If you don’t get seasick, an autonomous boat might be the right mode of transportation for you.
Scientists from MIT’s Computer Science and Artificial Intelligence Laboratory (CSAIL) and the Senseable City Laboratory, together with Amsterdam Institute for Advanced Metropolitan Solutions (AMS Institute) in the Netherlands, have now created the final project in their self-navigating trilogy: a full-scale, fully autonomous robotic boat that’s ready to be deployed along the canals of Amsterdam.
“Roboat” has come a long way since the team first started prototyping small vessels in the MIT pool in late 2015. Last year, the team released their half-scale, medium model that was 2 meters long and demonstrated promising navigational prowess.
This year, two full-scale Roboats were launched, proving more than just proof-of-concept: these craft can comfortably carry up to five people, collect waste, deliver goods, and provide on-demand infrastructure.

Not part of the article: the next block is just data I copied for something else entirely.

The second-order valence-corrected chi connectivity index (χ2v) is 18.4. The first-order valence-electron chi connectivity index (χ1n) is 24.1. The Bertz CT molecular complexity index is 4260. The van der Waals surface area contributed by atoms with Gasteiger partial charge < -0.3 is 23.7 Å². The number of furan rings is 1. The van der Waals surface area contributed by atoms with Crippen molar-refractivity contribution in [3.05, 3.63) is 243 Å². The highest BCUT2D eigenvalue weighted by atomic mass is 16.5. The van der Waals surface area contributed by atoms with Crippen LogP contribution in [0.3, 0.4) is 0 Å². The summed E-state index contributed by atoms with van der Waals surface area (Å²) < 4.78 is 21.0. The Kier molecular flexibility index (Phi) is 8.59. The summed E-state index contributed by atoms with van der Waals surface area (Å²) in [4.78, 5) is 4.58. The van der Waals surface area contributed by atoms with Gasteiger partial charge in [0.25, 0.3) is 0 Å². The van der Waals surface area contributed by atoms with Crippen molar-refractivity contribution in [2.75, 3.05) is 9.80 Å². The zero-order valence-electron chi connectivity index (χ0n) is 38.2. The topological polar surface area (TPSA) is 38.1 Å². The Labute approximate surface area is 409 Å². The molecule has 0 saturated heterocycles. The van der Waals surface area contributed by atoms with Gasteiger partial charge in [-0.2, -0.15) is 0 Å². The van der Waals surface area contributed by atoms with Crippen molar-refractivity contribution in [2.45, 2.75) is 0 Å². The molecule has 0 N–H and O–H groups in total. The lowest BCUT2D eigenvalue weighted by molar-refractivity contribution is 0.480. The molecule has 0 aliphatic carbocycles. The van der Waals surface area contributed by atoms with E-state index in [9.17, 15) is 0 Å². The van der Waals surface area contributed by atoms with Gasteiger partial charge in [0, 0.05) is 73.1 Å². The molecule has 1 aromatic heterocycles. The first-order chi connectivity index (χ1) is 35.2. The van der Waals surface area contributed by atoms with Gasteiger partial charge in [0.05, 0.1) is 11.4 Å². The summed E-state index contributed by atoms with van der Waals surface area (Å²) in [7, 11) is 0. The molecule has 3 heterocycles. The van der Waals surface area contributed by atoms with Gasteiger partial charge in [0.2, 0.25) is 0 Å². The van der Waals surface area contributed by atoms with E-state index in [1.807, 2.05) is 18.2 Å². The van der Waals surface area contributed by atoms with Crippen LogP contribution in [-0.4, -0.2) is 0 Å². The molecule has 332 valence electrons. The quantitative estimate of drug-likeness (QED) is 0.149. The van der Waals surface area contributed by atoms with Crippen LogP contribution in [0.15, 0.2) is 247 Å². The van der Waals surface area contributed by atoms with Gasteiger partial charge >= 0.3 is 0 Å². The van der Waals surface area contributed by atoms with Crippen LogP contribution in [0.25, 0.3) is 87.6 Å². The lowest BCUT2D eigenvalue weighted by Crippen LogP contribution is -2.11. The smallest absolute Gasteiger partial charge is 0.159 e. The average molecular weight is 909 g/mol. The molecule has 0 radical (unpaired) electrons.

The boat looks futuristic — it’s a sleek combination of black and gray with two seats that face each other, with orange block letters on the sides that illustrate the makers’ namesakes. It’s a fully electrical boat with a battery that’s the size of a small chest, enabling up to 10 hours of operation and wireless charging capabilities.
Play video Autonomous Roboats set sea in the Amsterdam canals and can comfortably carry up to five people, collect waste, deliver goods, and provide on-demand infrastructure.
“We now have higher precision and robustness in the perception, navigation, and control systems, including new functions, such as close-proximity approach mode for latching capabilities, and improved dynamic positioning, so the boat can navigate real-world waters,” says Daniela Rus, MIT professor of electrical engineering and computer science and director of CSAIL. “Roboat’s control system is adaptive to the number of people in the boat.”
To swiftly navigate the bustling waters of Amsterdam, Roboat needs a meticulous fusion of proper navigation, perception,
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